If you tuned into Radio Clyde 1 yesterday, you may have heard my dulcet tones talking about the disappointing news that the Glasgow Women’s 10k has been scrapped. After 26 years, it’s the the end of the road for the UK’s only all-female 10k.
The Glasgow Women’s 10k in 2002 was my first ever race, back when it was organised by Glasgow City Council. It was the reason I first laced up my trainers and hit the pavements with trepidation on a cold February evening. Little did I know then that it would change the direction of my life. Dramatic as it may sound, I owe so much to the event. I’m sure my story will resonate with many local female runners (…of a certain age) Catching the running bug as a result of participating in the Women’s 10K is a common tale in Glasgow running circles.
I have done quite a few interviews and podcasts over the years and every time I’ve credited the Glasgow Women’s 10k as the springboard to everything I’ve achieved and experienced. People are bored of me harping on about when I started and couldn’t run for a full minute. Never in my wildest dreams would have I even imagined that I would have run on the Great Britain team for five years. Or participated in some of the world’s finest endurance races. I’ll never forget the early days when would wait until it was dark to go out running, because I was scared someone would see me.
Great Run is citing “dwindling numbers” for the main reason. Falling from 11,000 in its hey-day to only 3000 last year. Yes, there are many alternative races and events out there but none that match the carnival-like atmosphere and local feel that I have fond memories of. I’ll be honest and say I haven’t run the race for a few years now. After running it for 10 years in a row, it was always a firm favourite in my race calendar. When the race moved to June, it clashed with other races. Plus, 10ks are too much like hard work for a ‘lazy’ ultrarunner like me. But really, when the Great Run took over, it just lost its spark.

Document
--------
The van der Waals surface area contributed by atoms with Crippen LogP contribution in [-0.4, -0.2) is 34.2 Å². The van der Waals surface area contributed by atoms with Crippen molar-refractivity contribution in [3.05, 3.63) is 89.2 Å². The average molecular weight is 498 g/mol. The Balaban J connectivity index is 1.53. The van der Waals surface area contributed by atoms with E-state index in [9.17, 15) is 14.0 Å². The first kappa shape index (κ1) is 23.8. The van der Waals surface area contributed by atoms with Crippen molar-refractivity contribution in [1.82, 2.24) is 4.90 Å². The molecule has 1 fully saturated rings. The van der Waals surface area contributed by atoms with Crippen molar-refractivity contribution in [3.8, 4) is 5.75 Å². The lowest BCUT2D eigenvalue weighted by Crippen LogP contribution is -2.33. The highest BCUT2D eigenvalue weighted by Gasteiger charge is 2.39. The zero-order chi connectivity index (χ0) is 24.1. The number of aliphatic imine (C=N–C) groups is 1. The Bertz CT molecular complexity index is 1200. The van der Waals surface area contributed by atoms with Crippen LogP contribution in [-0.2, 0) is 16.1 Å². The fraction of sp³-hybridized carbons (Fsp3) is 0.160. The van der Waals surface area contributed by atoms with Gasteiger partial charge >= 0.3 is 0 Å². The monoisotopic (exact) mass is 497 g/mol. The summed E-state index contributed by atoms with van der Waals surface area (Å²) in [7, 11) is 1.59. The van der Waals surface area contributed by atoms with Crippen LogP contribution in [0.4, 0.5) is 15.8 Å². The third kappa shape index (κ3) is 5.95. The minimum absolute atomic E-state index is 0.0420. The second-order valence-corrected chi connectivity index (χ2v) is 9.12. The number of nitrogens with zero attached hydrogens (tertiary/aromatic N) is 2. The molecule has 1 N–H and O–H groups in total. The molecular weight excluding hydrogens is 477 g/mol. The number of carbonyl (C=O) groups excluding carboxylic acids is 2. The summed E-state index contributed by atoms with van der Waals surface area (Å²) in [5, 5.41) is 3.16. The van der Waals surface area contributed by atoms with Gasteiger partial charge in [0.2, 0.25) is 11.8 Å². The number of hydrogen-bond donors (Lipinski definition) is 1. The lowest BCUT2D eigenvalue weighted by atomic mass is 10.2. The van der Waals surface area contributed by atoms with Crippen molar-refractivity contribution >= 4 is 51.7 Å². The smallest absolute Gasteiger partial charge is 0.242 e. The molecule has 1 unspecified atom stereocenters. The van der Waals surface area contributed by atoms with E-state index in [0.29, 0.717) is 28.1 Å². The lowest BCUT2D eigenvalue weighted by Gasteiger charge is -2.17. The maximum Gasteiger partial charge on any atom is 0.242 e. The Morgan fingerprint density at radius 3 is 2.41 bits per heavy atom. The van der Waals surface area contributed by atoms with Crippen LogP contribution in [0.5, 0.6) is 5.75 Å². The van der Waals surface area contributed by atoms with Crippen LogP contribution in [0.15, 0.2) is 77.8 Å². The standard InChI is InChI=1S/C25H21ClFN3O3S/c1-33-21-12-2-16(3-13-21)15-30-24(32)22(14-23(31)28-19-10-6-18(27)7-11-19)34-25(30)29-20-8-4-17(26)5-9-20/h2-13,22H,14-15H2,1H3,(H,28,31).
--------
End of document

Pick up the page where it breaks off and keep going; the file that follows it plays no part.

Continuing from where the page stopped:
It was no longer the local running sisterhood blazing through the parks of Glasgow. It was inflated entry fees and the prospect of running along with city’s expressway. No thanks. Plus, the phenomenal rise of Parkrun will have effected numbers. Whether you think parkrun is a race or not, it’s certainly replaced the camaraderie and inclusiveness that some events have lost.
So, yes, from a business perspective it may be no longer financially viable to hold the event. Sponsors want numbers. Runners want bang for their buck. Great Run want to concentrate on developing the Great Scottish Run, which is seeing an increase in female participation. Anything that encourages women to run, gets a thumbs-up from me.
Of course, the sceptic in me thinks they could have bowed to pressure that there probably shouldn’t be a gender exclusive event in this day-and-age. There has always been a rumble from the disgruntled about an all-female affair. Usually from the same type who annually wail “When’s International Men’s Day?” Yawn. Skimming over the fact the Men’s 10K is still going ahead in Glasgow this year. Let’s not forget the shit storm caused by the launch of “Iron Girls 5K” a few weeks ago. It pretty much offended everyone, and not just the usual outraged snowflakes.
It was never about gender exclusivity. It was always about women supporting women. It was about friends, sisters, colleagues, neighbours, Mums, Aunties and daughters just giving it their all. Without the fear of being mock or intimidated by ‘real runners’. The get-rounders, the jog/walkers, the fancy dressers and the seasoned runners shooting for the elusive PB. It was for everyone. At the sharp end it was once the most hotly contested race on the calendar.
It’s sad, but it’s just a sign of the times. I’ll always have fond memories of the aerobics warm-up on Nithsdale Road, the locals coming out to cheer, the proud kids’ faces, the purple balloons, the samba bands on route and the long straight to the finish gantry down Mosspark Boulevard. And the longest queues for portaloos known to mankind.